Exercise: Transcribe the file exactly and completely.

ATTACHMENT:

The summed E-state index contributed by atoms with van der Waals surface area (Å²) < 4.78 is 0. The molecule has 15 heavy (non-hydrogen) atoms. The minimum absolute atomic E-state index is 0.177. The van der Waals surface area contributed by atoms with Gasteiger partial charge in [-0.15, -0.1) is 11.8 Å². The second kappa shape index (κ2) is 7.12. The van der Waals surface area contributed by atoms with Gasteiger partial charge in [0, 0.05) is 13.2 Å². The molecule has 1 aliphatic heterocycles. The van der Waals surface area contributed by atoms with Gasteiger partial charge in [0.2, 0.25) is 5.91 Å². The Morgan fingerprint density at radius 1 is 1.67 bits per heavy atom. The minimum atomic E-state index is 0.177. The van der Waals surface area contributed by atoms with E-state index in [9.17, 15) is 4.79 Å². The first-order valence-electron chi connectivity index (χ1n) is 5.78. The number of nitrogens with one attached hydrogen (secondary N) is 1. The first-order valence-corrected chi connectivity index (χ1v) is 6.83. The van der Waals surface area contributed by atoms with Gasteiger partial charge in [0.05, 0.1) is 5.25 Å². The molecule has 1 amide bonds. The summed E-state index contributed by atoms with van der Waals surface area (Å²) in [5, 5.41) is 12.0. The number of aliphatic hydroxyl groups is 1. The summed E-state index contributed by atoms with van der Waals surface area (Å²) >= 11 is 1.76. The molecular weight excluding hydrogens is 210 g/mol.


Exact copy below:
The summed E-state index contributed by atoms with van der Waals surface area (Å²) < 4.78 is 0. The molecule has 15 heavy (non-hydrogen) atoms. The minimum absolute atomic E-state index is 0.177. The van der Waals surface area contributed by atoms with Gasteiger partial charge in [-0.15, -0.1) is 11.8 Å². The second kappa shape index (κ2) is 7.12. The van der Waals surface area contributed by atoms with Gasteiger partial charge in [0, 0.05) is 13.2 Å². The molecule has 1 aliphatic heterocycles. The van der Waals surface area contributed by atoms with Gasteiger partial charge in [0.2, 0.25) is 5.91 Å². The Morgan fingerprint density at radius 1 is 1.67 bits per heavy atom. The minimum atomic E-state index is 0.177. The van der Waals surface area contributed by atoms with E-state index in [9.17, 15) is 4.79 Å². The first-order valence-electron chi connectivity index (χ1n) is 5.78. The number of nitrogens with one attached hydrogen (secondary N) is 1. The first-order valence-corrected chi connectivity index (χ1v) is 6.83. The van der Waals surface area contributed by atoms with Gasteiger partial charge in [0.05, 0.1) is 5.25 Å². The molecule has 1 amide bonds. The summed E-state index contributed by atoms with van der Waals surface area (Å²) in [5, 5.41) is 12.0. The number of aliphatic hydroxyl groups is 1. The summed E-state index contributed by atoms with van der Waals surface area (Å²) >= 11 is 1.76. The molecular weight excluding hydrogens is 210 g/mol.